Time passing. Blue hourglass.

I am not sure where I am going with this particular posting. The situation is sensitive, but I know that some of you have had to deal with it also. There is a member of my family who is battling cancer right now…has been for several years. He isn’t winning. He was placed in hospice this week so it is pretty clear that he hasn’t much longer to live.

Rosemarie and I will be traveling from Florida to Pennsylvania to be with family when the time comes. So we are trying as best we can to prepare for a trip, the timetable for which is totally unknown while its purpose  is unsettling.

I have a “it’s not fair” attitude about this situation. This fosters all kinds of theoretical debate and leads me, as usual, to developing a list of questions.  The big one is, of course, who or what decides who goes when…and why must the process be made so difficult for some, like my relative? If one is religious you must ask why does God allow things like this to happen? What did my family member do to deserve to die a struggling death at an early age?   Cancer was a contributing cause of the death of my grandfather. But he was 84 years old, some thirty years older than my current relative.

The clergy is trained to offer comforting support of why things like this happen.  They’ll claim that God really isn’t a bad guy who goes around letting bad things happen to good people. This never sits well with me.  I know it does for others and if that brings comfort and understanding to an otherwise sad occurrence, then I suppose that is a good thing for those people who accept it. But I ain’t buyin’ it .

Some people say you are assigned a death date the moment you come into the world. I vaguely, remember being in line for a diaper and a pacifier, but I don’t recall a line for a death date.

And then there’s fate.  Many people chalk off a death by merely saying “it was fate that did him in.”  The dictionary says fate is “the supposed force, principle or power that predetermines events.” Well, if this be the case…then may the force be not with you.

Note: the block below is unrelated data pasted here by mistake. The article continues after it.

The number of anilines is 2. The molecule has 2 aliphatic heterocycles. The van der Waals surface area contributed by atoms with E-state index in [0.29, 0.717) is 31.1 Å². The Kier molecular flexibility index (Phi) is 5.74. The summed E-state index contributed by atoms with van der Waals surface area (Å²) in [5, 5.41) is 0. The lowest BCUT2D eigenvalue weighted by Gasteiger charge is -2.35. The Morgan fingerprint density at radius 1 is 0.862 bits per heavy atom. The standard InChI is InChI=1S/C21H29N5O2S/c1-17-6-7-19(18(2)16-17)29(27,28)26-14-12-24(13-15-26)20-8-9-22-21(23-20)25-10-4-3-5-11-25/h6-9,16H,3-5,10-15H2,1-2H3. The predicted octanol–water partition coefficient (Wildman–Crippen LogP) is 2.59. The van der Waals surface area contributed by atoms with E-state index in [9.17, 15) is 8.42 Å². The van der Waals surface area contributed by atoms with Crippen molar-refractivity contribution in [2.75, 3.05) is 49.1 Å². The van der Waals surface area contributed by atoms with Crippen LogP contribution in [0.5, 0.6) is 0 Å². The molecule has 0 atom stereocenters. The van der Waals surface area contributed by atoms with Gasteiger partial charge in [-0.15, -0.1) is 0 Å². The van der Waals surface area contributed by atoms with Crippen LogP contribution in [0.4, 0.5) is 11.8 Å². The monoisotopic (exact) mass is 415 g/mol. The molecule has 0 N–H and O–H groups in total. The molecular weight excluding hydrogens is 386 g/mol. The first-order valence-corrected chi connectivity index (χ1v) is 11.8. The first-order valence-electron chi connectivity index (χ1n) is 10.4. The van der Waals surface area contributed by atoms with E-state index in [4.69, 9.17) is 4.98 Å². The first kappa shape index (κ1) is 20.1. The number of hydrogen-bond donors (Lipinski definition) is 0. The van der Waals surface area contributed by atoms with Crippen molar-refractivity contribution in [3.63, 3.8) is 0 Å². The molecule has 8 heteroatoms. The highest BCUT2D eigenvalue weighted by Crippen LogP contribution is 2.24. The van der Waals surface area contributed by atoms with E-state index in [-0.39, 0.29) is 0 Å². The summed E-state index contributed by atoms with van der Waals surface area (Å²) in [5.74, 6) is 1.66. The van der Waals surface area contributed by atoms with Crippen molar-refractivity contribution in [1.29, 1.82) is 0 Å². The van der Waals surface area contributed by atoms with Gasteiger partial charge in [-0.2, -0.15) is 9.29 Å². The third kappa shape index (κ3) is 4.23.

Well, as you can see, I am like many people…I have little understanding of the whys and hows and whens dealing with death.. I will stick with my “it’s not fair” statement as far as this current tragedy is concerned. Overall I guess, I am one of those who proclaim the highly philosophical concept that “when your number’s up, your number’s up.” Come to think of it, this might work best for me because when I take a number at the deli there are always tons of people ahead of me.

But I do not mean to make light of a serious situation. I cannot begin to imagine how terrorizing it must be for a cancer patient when the disease has reached its end stages. The strain, both mental and physical, must be horrendous. And surely the burden on family and friends, much like the disease itself, spreads and metastasizes an agonizing sorrow and feeling of helplessness among everyone.

All that we can do—any of us—in a situation like this is be supportive, and most importantly, be there. …as Rosemarie and I will be when the time comes.


About Marc Kuhn

I am a retired radio exec. I've worked at major stations in Philadelphia, Washington, D.C. and Miami. That was then. This is now: I've published seven books and this blog thingy. Need to know more? Really? Okay, I bare/bear all at http://marckuhn.com The other links are for the websites of each of the books I've written. I've been busy! Hope you'll stop by and check them out. Thanks for your interest!
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